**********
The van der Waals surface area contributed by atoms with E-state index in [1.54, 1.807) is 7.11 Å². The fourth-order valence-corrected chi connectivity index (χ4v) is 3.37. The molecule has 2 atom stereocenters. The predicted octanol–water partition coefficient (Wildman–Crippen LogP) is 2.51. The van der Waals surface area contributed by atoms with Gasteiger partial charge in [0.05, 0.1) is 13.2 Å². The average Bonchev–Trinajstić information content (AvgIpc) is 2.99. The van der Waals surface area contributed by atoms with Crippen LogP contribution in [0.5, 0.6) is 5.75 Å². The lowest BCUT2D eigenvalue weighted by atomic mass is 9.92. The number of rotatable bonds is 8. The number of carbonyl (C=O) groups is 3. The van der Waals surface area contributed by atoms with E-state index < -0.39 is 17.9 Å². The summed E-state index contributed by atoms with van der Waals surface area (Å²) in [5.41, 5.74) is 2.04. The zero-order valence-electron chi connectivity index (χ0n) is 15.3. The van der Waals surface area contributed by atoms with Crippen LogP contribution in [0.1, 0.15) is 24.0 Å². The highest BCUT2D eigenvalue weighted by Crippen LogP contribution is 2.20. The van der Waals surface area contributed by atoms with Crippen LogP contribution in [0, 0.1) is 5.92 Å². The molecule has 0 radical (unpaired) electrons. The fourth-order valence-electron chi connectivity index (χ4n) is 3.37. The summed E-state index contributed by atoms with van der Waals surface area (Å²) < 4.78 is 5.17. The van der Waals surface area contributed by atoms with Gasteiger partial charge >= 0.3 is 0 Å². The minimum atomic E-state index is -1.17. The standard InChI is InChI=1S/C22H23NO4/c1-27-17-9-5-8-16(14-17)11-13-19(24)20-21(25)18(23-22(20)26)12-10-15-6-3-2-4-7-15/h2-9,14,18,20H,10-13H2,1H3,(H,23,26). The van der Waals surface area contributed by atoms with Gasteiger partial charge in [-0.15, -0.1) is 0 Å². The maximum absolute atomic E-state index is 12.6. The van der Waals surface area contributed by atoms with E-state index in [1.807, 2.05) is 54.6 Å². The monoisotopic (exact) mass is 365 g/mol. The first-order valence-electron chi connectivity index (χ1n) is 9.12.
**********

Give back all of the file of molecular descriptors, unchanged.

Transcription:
The van der Waals surface area contributed by atoms with E-state index in [1.54, 1.807) is 7.11 Å². The fourth-order valence-corrected chi connectivity index (χ4v) is 3.37. The molecule has 2 atom stereocenters. The predicted octanol–water partition coefficient (Wildman–Crippen LogP) is 2.51. The van der Waals surface area contributed by atoms with Gasteiger partial charge in [0.05, 0.1) is 13.2 Å². The average Bonchev–Trinajstić information content (AvgIpc) is 2.99. The van der Waals surface area contributed by atoms with Crippen LogP contribution in [0.5, 0.6) is 5.75 Å². The lowest BCUT2D eigenvalue weighted by atomic mass is 9.92. The number of rotatable bonds is 8. The number of carbonyl (C=O) groups is 3. The van der Waals surface area contributed by atoms with E-state index < -0.39 is 17.9 Å². The summed E-state index contributed by atoms with van der Waals surface area (Å²) in [5.41, 5.74) is 2.04. The zero-order valence-electron chi connectivity index (χ0n) is 15.3. The van der Waals surface area contributed by atoms with Crippen LogP contribution in [0.1, 0.15) is 24.0 Å². The highest BCUT2D eigenvalue weighted by Crippen LogP contribution is 2.20. The van der Waals surface area contributed by atoms with Crippen LogP contribution in [0, 0.1) is 5.92 Å². The molecule has 0 radical (unpaired) electrons. The fourth-order valence-electron chi connectivity index (χ4n) is 3.37. The summed E-state index contributed by atoms with van der Waals surface area (Å²) < 4.78 is 5.17. The van der Waals surface area contributed by atoms with Gasteiger partial charge >= 0.3 is 0 Å². The minimum atomic E-state index is -1.17. The standard InChI is InChI=1S/C22H23NO4/c1-27-17-9-5-8-16(14-17)11-13-19(24)20-21(25)18(23-22(20)26)12-10-15-6-3-2-4-7-15/h2-9,14,18,20H,10-13H2,1H3,(H,23,26). The van der Waals surface area contributed by atoms with Gasteiger partial charge in [-0.15, -0.1) is 0 Å². The maximum absolute atomic E-state index is 12.6. The van der Waals surface area contributed by atoms with E-state index in [1.807, 2.05) is 54.6 Å². The monoisotopic (exact) mass is 365 g/mol. The first-order valence-electron chi connectivity index (χ1n) is 9.12.